1. EXECUTIVE SUMMARY
DG ECHO´s Global Plan for Burundi 2006 aims at ensuring continued support to lifesustaining humanitarian assistance during a key period after political transition in Burundi. If this transition is consolidated it could allow for a gradual phase-out by DG ECHO and enable recovery and development efforts after more than 11 years of armed conflict.
The year 2005 has witnessed progress in the peace process and political transition in Burundi. Despite considerable delays in the original electoral schedule, the constitutional referendum was held in late February, followed by general elections from June to August. The inauguration of the new Hutu president Pierre Nkurunziza on Friday 26 August officially ended Burundi´s transitional status.
However, humanitarian needs persist. Living conditions for the population also remain difficult, with the country having experienced a decade of war and displacement, restricted access to healthcare and reduced quality of available health services. Burundi currently occupies the first place in DG ECHO's vulnerability rankings (GNA methodology) and has consistently ranked amongst the top in the world.
These structural weaknesses are significantly limiting the impact of humanitarian interventions aimed at delivering equal access to basic services. Some positive changes in the security conditions throughout most of the country have allowed expanded and sustained access to much of the population but protection in the province of Bujumbura Rural continues to be of major concern to civilian populations. The protection of asylum seekers from Rwanda has equally been an issue in 2005.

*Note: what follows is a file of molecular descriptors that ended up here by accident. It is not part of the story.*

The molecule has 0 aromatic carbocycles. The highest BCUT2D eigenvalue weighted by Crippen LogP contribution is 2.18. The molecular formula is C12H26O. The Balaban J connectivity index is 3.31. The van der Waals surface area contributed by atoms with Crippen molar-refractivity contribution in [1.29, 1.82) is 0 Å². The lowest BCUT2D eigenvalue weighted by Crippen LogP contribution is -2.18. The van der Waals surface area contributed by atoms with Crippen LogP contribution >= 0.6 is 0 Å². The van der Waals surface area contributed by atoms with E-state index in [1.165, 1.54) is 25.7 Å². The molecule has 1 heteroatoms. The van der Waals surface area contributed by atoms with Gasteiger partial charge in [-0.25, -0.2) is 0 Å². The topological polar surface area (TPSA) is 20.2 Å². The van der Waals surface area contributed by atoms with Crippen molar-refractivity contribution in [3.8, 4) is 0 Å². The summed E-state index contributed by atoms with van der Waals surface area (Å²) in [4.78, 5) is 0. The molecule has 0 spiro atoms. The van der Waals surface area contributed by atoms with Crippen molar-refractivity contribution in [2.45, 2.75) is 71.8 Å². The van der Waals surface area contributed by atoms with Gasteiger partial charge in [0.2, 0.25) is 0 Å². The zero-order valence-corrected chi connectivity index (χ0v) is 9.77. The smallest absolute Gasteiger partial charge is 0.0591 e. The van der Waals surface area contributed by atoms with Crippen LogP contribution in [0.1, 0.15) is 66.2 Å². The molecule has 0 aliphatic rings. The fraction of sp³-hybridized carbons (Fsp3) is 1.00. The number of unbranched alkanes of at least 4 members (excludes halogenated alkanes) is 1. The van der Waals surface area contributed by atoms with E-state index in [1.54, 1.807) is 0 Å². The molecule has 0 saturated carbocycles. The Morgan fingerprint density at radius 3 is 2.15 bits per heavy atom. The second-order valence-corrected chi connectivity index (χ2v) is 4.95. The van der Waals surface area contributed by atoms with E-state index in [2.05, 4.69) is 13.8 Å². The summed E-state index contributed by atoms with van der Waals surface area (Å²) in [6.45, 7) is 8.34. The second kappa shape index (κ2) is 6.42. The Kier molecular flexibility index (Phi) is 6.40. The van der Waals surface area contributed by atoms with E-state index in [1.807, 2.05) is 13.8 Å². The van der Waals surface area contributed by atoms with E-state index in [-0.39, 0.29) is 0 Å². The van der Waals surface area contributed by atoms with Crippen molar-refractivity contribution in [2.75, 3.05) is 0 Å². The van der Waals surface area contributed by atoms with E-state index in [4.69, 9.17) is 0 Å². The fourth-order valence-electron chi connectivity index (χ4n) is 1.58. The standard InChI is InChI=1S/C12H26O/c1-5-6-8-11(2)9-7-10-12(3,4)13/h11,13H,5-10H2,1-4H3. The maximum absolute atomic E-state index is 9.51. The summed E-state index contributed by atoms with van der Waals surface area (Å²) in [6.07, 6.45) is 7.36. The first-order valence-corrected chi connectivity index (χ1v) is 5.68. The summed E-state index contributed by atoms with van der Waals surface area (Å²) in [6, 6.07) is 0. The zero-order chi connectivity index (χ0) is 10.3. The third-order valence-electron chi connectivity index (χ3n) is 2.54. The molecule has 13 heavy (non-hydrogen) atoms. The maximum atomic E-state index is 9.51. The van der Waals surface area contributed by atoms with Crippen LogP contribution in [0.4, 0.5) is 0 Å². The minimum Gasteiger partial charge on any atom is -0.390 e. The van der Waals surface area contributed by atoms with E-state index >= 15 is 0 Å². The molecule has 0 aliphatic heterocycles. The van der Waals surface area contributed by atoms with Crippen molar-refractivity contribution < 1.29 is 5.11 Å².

The country is also vulnerable to the effects of regional pressures and instability. On the one hand, over 200,000 registered Burundian refugees are still in Tanzania and supposed to return home. On the other hand, due to recurrent fighting in the South Kivu region (DRC) since 2004, certain areas of Burundi have again seen an influx of Congolese refugees in 2005. In addition to this, the past years required rapid interventions for recurrent epidemics of cholera and meningitis in several provinces.
Within the frame work of LRRD (linking relief, rehabilitation and development), certain sectors (food security, de-mining, water and psycho-social programmes) will receive a substantial increase in funding from either other Commission services or other donors, and gradually revert to a more developmental approach. However, on the basis of common needs assessments and key findings, DG ECHO will maintain its multi-sector response in 2006, ranging from immediate life-saving activities, to strengthened community-based interventions to support the most affected populations, as well as reinsertion and reintegration of people returning from forced displacement. DG ECHO proposes the following main sector objectives:
1) IDPs/Returnees/Refugees: to provide multi-sectoral humanitarian assistance to vulnerable populations, comprising displaced persons, returnees, refugees and host communities in areas affected by the previous conflict. Special attention will be given to children, adolescents and women.
2) Special mandates: to support international agencies in the execution of their special mandates.
3) Technical assistance: to maintain an appropriate field capacity to assess evolving needs and devise coordinated responses, and to monitor and evaluate the operations financed by the Commission. The envelope proposed for the DG ECHO Burundi Global Plan for 2006 is EUR 17 million, with a decision duration of 18 months.